Republican governors who are expected to make a White House run are drawing a line in the sand with their congressional competitors as they carefully craft their presidential candidacies.
The governors are hammering home the point that they have experience as leaders and executives, while trying to highlight the fact that their potential GOP rivals in Congress may screw up the party's big chance to shine with the constant infighting between establishment leaders and tea party members, Politico reported
Wisconsin Gov. Scott Walker threw down the gauntlet
Sunday on "Meet the Press" when he said: "Overall, I believe governors make much better presidents than members of Congress."
Separately, Walker called on the GOP, which now controls both the House and the Senate, to "put up or shut up," while urging Republican leaders to make major policy moves.
Texas Gov. Rick Perry also seized the moment on Sunday to declare that the drubbing Democrats were given in the midterm elections should be a wake-up call to the GOP.
"Lord, if you'll just give us one more opportunity to govern, we won't fritter it away this time," said Perry, reflecting on how Republicans must perform in the next two years.
And Perry echoed Walker's comments about having governors as presidents
when he said: "If you're in the Senate or if you're in the House, you can give a speech and then go home. Governors can't. We have to govern. And the president of the United States, historically, has had to operate that way, too — the ones that were successful."
Louisiana Gov. Bobby Jindal also issued a warning to the GOP leadership the day after the election shellacking: "The American people have given us an opportunity. We have squandered the opportunity before when we've been in power."
Politico's Katie Glueck said that going after Congress is a "no-lose proposition" for governors aiming for the White House. "It's helpful to play the outsider card, and stressing the buck-stops-with-me responsibilities of a governor versus that of a one-among-many legislator is a distinction state executives love to make," Glueck wrote.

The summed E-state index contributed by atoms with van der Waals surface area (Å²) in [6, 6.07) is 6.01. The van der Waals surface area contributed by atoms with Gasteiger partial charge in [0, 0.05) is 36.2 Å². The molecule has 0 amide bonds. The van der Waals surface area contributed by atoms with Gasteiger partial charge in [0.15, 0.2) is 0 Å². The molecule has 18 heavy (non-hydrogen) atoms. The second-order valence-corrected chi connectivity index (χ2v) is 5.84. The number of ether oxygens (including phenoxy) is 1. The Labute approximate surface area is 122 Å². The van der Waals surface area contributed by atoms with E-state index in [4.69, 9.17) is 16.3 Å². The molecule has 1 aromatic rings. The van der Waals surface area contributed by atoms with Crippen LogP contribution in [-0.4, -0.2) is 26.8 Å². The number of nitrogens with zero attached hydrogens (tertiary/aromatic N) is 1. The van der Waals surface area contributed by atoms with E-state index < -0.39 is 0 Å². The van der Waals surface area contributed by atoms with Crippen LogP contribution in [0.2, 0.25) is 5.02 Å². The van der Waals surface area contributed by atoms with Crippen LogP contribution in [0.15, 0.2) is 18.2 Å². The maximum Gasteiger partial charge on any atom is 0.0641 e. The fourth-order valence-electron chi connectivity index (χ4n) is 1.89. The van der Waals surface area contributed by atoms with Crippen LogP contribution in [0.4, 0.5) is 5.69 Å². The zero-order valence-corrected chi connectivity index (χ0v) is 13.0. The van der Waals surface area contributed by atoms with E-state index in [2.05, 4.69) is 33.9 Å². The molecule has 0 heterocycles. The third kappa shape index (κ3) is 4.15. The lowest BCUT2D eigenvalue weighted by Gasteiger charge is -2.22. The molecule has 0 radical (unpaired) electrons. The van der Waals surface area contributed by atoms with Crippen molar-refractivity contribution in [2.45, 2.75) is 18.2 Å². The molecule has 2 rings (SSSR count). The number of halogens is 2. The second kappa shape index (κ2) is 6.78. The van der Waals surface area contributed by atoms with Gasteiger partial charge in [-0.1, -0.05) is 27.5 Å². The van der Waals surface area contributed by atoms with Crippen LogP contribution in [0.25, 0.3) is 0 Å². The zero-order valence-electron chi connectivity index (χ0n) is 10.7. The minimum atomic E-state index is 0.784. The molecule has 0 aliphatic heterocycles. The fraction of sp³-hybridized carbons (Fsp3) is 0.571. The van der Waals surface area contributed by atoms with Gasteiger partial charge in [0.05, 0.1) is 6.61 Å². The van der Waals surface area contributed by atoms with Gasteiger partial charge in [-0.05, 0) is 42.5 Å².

Perry, Walker, and Jindal, as well as other possible 2016 contenders, such as New Jersey Gov. Chris Christie, the chairman of the Republican Governors Association, and Indiana Gov. Mike Pence of Indiana, have stated that they expect the next president will emerge from a gubernatorial office, according to Politico. Former Florida Gov. Jeb Bush is also projected to make a White House campaign.
"Regardless of what happens in Washington the next two years, governors running for president will be able to say they've got the type of broad executive management experience that other candidates lack," said former Missouri Gov. Matt Blunt, a Republican. "They are governors. They're not associated with the lack of action on a score of issues in Washington, D.C."
Candidates for 2016 from Capitol Hill will likely include Sens. Rand Paul of Kentucky, Ted Cruz of Texas, and Marco Rubio of Florida, while Rep. Paul Ryan
, the 2012 GOP vice presidential nominee, is said to be in the mix despite his recent comments maintaining his lack of interest in joining the race.
Joe Allbaugh, who was the campaign manager for Texas Gov. George W. Bush's successful 2000 presidential run, says he expects governors will soon begin to underline their leadership credentials over their congressional counterparts. "It separates the proverbial men from the boys, or the girls from the ladies," he said.
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